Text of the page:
Through the McKnight Junior Faculty Fellowship, Steiner will have more time to spend on current studies and be able to write prior studies for publication.
“This award supports the completion of research activities and allows faculty to improve teaching methods and advance their careers substantially,” Steiner said. “Time is at a premium and when a faculty member is able to gain time back to pursue their projects forward progress is most easily achieved.”
Tisha Joseph Holmes, College of Social Sciences and Public Policy, Urban and Regional Planning
Holmes is an assistant professor in the College of Social Sciences and Public Policy. Since joining the Department of Urban and Regional Planning in 2015, Holmes has examined how different actors work to adapt and build resilience in planning and public health contexts to prepare for, respond to and recover from climate related impacts in Florida and the Caribbean.
“The Florida Education Fund is integral to broadening opportunities for historically underrepresented groups to thrive in the academy, and I am honored to receive the McKnight Junior Faculty Fellowship,” Holmes said.
The McKnight Junior Faculty Fellowship will allow Holmes to expand upon research funded by the FSU COSSPP LeRoy Collins Institute.
“I will examine how resilience and housing planners, community advocates and private actors are responding to the potentials of coastal displacement from sea level rise and the threats of gentrification pressures associated with inland retreat in Miami-Dade, Pinellas and Duval counties,” Holmes said. “I hope this work can advance Florida focused climate justice research and develop a critical assessment of barriers and opportunities for state and local level policies to shape more climate resilient coastal communities in equitable ways.”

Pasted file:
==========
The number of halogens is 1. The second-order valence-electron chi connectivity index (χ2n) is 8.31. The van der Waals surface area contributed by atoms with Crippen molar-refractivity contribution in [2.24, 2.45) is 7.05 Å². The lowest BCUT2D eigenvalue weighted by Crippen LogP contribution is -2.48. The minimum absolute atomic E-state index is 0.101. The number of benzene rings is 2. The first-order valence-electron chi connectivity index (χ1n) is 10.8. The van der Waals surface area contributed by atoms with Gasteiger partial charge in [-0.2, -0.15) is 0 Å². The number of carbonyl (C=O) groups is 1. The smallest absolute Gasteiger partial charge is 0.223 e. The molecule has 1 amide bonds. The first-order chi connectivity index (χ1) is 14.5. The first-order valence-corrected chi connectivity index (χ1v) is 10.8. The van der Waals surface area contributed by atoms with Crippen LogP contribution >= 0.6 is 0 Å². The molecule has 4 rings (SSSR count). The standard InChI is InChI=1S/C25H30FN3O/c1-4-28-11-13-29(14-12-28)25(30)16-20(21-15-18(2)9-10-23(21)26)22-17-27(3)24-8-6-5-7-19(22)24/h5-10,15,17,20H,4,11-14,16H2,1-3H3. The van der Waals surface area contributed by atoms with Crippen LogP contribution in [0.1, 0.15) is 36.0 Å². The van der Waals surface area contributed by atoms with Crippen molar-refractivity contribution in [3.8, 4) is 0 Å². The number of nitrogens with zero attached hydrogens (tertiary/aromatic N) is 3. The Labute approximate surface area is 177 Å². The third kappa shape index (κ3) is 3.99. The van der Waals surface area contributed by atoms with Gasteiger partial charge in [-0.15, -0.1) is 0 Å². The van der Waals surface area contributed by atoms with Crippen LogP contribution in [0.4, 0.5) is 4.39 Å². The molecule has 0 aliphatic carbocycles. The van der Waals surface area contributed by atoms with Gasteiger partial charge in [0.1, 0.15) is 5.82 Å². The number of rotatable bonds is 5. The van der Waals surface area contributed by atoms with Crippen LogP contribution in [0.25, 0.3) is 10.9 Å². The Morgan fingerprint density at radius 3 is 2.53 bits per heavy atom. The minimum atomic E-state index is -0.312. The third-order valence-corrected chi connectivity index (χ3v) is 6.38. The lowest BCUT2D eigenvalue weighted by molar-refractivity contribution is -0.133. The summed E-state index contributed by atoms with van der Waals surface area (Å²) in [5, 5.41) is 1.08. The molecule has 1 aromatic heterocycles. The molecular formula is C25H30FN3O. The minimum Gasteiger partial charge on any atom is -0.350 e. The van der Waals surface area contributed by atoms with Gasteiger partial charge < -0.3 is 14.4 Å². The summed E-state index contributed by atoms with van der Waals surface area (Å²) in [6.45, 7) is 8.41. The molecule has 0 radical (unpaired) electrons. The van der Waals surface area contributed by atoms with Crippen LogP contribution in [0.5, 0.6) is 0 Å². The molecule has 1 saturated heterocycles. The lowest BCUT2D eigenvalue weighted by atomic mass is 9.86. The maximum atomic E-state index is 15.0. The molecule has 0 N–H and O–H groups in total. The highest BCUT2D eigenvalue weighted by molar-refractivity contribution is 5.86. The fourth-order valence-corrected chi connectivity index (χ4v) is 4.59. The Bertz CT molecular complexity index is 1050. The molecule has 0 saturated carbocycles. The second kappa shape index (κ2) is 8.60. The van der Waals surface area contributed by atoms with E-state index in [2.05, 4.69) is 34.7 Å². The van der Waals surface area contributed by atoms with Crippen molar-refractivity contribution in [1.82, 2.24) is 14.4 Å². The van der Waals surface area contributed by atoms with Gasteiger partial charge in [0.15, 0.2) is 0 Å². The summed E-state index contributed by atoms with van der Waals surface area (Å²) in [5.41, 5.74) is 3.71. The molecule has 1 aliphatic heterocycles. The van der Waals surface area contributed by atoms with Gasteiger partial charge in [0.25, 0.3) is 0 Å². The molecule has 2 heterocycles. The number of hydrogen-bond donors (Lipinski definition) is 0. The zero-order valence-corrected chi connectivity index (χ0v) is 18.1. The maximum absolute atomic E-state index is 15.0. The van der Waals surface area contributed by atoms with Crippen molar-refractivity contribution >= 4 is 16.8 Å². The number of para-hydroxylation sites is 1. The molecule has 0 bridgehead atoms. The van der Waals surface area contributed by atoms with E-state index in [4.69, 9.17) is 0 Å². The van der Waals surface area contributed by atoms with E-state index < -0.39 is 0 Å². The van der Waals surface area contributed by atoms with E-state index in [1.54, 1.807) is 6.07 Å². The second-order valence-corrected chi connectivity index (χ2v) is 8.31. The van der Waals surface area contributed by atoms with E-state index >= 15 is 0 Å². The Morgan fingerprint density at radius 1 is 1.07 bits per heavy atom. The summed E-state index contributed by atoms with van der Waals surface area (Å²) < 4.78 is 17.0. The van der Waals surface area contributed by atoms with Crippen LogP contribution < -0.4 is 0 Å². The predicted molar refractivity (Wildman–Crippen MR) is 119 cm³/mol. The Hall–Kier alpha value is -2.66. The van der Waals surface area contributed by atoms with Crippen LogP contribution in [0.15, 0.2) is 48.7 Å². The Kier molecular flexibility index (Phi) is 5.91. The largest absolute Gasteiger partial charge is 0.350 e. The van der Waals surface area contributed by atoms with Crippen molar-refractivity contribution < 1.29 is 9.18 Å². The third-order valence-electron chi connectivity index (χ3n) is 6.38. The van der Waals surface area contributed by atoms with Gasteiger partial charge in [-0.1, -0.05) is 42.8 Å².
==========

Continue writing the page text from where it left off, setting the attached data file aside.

Arienne Ferchaud, School of Communication, Media Entertainment
An assistant professor in the School of Communication, Ferchaud’s research focuses on the intersection between entertainment media and new and emerging technologies. Specifically, she studies the ways in which we process entertainment media in new technological spaces. Her work has focused on areas such as television streaming and binge watching, social media and video games. During the fellowship, she plans to follow-up on a study she did exploring how playing video games featuring protagonists with mental illness can reduce the stigma against those suffering from mental illness.
“One of the major things I’ve wanted to do since the publication of that original study was to follow it up with a more long-term analysis,” Ferchaud said. “Being selected as a McKnight Junior Faculty Fellow is helping me to examine the long-term effects and plan my studies in a way that I can conduct high-quality research outside of the classroom. I’m also really excited to explore how we can use entertainment media for social good more broadly.”
The fellowship will also allow Ferchaud to work more closely with her Multimodal Emerging Media Entertainment Research group.
“Women and people of color are still largely underrepresented in higher education at all levels of faculty, but particularly in higher positions of power,” Ferchaud said. “I think this award helps support people from these groups to advance in their careers. Ultimately, this is a benefit to the students, who get a wealth of knowledge from being exposed to faculty from all these different, underrepresented groups.”
To learn more about the McKnight Junior Faculty Fellowships or similar awards, visit the Office of Graduate Fellowships & Awards at ogfa.fsu.edu.